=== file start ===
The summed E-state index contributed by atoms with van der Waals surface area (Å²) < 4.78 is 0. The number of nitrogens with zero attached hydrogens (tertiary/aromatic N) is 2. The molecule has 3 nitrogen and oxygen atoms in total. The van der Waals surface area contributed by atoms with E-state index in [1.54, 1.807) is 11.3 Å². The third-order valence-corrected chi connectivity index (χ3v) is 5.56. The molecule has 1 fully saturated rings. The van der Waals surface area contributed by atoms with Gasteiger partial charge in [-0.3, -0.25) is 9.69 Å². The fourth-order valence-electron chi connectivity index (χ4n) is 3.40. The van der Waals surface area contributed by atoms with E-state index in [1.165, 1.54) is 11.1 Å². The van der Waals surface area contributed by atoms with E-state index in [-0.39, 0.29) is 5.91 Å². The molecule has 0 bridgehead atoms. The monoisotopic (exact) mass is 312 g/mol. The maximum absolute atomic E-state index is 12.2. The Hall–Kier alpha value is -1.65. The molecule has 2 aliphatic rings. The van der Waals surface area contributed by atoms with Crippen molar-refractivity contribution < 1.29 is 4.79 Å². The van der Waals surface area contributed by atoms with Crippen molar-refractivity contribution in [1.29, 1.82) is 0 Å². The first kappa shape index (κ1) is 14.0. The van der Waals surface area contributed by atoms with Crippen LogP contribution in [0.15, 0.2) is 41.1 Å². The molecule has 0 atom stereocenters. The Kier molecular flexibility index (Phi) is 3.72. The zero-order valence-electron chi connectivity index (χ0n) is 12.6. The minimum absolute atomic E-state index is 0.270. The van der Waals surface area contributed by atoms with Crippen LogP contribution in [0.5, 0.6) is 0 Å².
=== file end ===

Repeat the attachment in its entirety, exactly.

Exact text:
The summed E-state index contributed by atoms with van der Waals surface area (Å²) < 4.78 is 0. The number of nitrogens with zero attached hydrogens (tertiary/aromatic N) is 2. The molecule has 3 nitrogen and oxygen atoms in total. The van der Waals surface area contributed by atoms with E-state index in [1.54, 1.807) is 11.3 Å². The third-order valence-corrected chi connectivity index (χ3v) is 5.56. The molecule has 1 fully saturated rings. The van der Waals surface area contributed by atoms with Gasteiger partial charge in [-0.3, -0.25) is 9.69 Å². The fourth-order valence-electron chi connectivity index (χ4n) is 3.40. The van der Waals surface area contributed by atoms with E-state index in [1.165, 1.54) is 11.1 Å². The van der Waals surface area contributed by atoms with E-state index in [-0.39, 0.29) is 5.91 Å². The molecule has 0 bridgehead atoms. The monoisotopic (exact) mass is 312 g/mol. The maximum absolute atomic E-state index is 12.2. The Hall–Kier alpha value is -1.65. The molecule has 2 aliphatic rings. The van der Waals surface area contributed by atoms with Crippen molar-refractivity contribution < 1.29 is 4.79 Å². The van der Waals surface area contributed by atoms with Crippen molar-refractivity contribution in [1.29, 1.82) is 0 Å². The first kappa shape index (κ1) is 14.0. The van der Waals surface area contributed by atoms with Crippen LogP contribution in [0.15, 0.2) is 41.1 Å². The molecule has 0 atom stereocenters. The Kier molecular flexibility index (Phi) is 3.72. The zero-order valence-electron chi connectivity index (χ0n) is 12.6. The minimum absolute atomic E-state index is 0.270. The van der Waals surface area contributed by atoms with Crippen LogP contribution in [0.5, 0.6) is 0 Å².